After suffering from crippling gout throughout the fall of 1816, the Founding Father’s pain grew even worse when he began to experience a urinary tract blockage. From the don’t-try-this-at-home department, Morris then attempted to clear the obstruction by using a piece of whale bone as a catheter. The unsuccessful procedure led to further internal injuries and infection. Morris passed away on November 6, 1816, in the same room in which he was born 64 years earlier on his family’s estate, Morrisania, in what today is the South Bronx.
Morris had a peg leg.
Pain was nothing new for Morris. As a 14-year-old, he accidentally dropped a kettle of boiling water that scalded his right arm and side and forced him to miss an entire year of classes at King’s College (present-day Columbia University). He avoided gangrene, which would have required amputation of the limb, but he wasn’t as fortunate in 1780 when reportedly a carriage accident left him with a mangled left ankle and several broken leg bones. With his regular doctor out of town, the attending physicians recommended amputation of the left leg below his knee. Morris consented. Showing a stunning lack of bedside manner, his regular doctor told Morris upon his return that the leg likely could have been saved. Rumors forever swirled that Morris, a known ladies’ man, had actually injured himself jumping from a paramour’s balcony to escape the wrath of an irate husband. The Founding Father didn’t let the loss of a limb slow him down. According to Richard Brookhiser, author of “Gentleman Revolutionary: Gouverneur Morris—The Rake Who Wrote the Constitution,” he continued to ride horses, climb church steeples, shoot river rapids and shake his (wooden) leg dancing. Nor did it diminish his trysts with married women, so much so that friend John Jay wrote that he wished Morris “had lost something else.”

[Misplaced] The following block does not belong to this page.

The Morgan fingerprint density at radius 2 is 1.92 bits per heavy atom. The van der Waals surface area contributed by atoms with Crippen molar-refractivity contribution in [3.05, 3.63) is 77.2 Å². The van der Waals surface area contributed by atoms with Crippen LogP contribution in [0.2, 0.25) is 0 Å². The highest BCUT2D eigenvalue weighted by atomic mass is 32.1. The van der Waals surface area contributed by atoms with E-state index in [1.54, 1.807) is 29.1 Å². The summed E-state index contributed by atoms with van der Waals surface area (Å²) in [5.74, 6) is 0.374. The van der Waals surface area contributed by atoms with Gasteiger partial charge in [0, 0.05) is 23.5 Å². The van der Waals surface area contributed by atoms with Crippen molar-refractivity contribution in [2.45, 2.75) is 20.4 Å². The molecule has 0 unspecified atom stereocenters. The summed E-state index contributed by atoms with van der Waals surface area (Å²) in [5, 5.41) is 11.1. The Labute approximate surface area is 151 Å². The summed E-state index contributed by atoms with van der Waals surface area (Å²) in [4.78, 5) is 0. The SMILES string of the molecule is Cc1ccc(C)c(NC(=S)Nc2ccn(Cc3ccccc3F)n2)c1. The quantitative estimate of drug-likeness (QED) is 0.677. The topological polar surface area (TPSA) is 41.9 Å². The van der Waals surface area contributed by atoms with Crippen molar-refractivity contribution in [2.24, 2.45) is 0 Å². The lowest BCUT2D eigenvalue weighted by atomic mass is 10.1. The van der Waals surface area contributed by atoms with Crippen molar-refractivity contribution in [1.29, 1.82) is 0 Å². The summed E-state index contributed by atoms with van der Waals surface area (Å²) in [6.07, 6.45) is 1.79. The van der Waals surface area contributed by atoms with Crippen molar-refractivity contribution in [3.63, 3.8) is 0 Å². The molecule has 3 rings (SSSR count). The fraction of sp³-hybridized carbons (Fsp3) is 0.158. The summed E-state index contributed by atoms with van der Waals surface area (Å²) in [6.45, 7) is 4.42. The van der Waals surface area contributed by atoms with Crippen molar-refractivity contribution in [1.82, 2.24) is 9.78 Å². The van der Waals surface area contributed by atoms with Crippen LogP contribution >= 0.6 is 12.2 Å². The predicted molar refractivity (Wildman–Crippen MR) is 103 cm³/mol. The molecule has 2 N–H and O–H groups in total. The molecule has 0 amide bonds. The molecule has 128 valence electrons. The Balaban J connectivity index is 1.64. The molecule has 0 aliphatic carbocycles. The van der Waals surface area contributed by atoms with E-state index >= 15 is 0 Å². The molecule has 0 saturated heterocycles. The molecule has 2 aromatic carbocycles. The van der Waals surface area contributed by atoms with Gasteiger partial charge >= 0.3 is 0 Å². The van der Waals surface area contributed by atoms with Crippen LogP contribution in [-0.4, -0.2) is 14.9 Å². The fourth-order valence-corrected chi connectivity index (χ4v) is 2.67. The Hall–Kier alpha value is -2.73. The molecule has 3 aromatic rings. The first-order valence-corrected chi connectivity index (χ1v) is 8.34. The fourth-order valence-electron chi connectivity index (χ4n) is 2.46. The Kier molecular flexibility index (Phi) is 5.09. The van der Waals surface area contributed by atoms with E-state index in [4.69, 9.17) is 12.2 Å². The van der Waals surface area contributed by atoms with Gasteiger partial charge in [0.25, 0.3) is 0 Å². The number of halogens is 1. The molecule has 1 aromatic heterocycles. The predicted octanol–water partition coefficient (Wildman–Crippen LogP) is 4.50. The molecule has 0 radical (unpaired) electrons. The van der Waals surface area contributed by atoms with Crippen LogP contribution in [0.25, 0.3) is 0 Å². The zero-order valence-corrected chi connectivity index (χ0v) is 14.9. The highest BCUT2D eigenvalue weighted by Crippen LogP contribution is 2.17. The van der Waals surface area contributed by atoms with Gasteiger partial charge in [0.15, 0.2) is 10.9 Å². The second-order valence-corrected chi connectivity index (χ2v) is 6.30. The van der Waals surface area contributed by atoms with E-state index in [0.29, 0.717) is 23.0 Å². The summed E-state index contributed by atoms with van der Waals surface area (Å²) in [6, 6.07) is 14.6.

Morris carried on an affair in the Louvre.
Morris traveled to Paris on a business venture in 1789, and three years later President George Washington appointed him minister to France. Morris saw the worst violence of the French Revolution during his five years in Paris, but he was the only diplomat to remain in the city throughout the Reign of Terror. His French liaisons included a three-year love affair with the novelist Comtesse Adélaïde de Flahaut, who was married to a count 35 years her senior and lived in an apartment inside the Louvre before its conversion to an art museum. Morris shared his mistress with French diplomat Charles Maurice de Talleyrand, who would later sell the Louisiana Purchase to the United States as Napoleon’s foreign minister.